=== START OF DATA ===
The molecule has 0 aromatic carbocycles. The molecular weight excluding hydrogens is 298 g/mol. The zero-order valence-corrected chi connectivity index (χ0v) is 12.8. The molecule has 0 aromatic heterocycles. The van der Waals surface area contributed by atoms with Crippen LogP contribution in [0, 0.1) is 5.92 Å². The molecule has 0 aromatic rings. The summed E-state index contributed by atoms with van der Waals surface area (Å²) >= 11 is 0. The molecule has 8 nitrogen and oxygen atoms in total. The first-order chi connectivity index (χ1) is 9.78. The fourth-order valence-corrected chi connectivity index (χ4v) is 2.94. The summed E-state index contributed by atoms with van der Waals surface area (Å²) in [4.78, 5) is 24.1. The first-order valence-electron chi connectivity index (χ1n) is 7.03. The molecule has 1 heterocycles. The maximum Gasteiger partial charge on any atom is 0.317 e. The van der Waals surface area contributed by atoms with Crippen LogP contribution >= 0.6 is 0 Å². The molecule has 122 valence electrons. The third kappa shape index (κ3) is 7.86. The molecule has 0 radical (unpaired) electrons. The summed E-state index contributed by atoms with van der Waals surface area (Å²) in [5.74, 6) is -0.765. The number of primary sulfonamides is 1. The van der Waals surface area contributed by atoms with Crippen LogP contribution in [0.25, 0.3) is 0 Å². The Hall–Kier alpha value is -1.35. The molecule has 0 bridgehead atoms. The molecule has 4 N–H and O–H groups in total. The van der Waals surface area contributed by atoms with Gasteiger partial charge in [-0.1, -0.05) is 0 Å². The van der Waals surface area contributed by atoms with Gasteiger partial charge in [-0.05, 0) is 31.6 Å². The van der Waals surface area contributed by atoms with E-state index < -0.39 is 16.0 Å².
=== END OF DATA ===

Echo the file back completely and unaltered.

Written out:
The molecule has 0 aromatic carbocycles. The molecular weight excluding hydrogens is 298 g/mol. The zero-order valence-corrected chi connectivity index (χ0v) is 12.8. The molecule has 0 aromatic heterocycles. The van der Waals surface area contributed by atoms with Crippen LogP contribution in [0, 0.1) is 5.92 Å². The molecule has 0 aromatic rings. The summed E-state index contributed by atoms with van der Waals surface area (Å²) >= 11 is 0. The molecule has 8 nitrogen and oxygen atoms in total. The first-order chi connectivity index (χ1) is 9.78. The fourth-order valence-corrected chi connectivity index (χ4v) is 2.94. The summed E-state index contributed by atoms with van der Waals surface area (Å²) in [4.78, 5) is 24.1. The first-order valence-electron chi connectivity index (χ1n) is 7.03. The molecule has 1 heterocycles. The maximum Gasteiger partial charge on any atom is 0.317 e. The van der Waals surface area contributed by atoms with Crippen LogP contribution >= 0.6 is 0 Å². The molecule has 122 valence electrons. The third kappa shape index (κ3) is 7.86. The molecule has 0 radical (unpaired) electrons. The summed E-state index contributed by atoms with van der Waals surface area (Å²) in [5.74, 6) is -0.765. The number of primary sulfonamides is 1. The van der Waals surface area contributed by atoms with Crippen LogP contribution in [0.25, 0.3) is 0 Å². The Hall–Kier alpha value is -1.35. The molecule has 0 bridgehead atoms. The molecule has 4 N–H and O–H groups in total. The van der Waals surface area contributed by atoms with Gasteiger partial charge in [-0.1, -0.05) is 0 Å². The van der Waals surface area contributed by atoms with Gasteiger partial charge in [-0.05, 0) is 31.6 Å². The van der Waals surface area contributed by atoms with E-state index < -0.39 is 16.0 Å².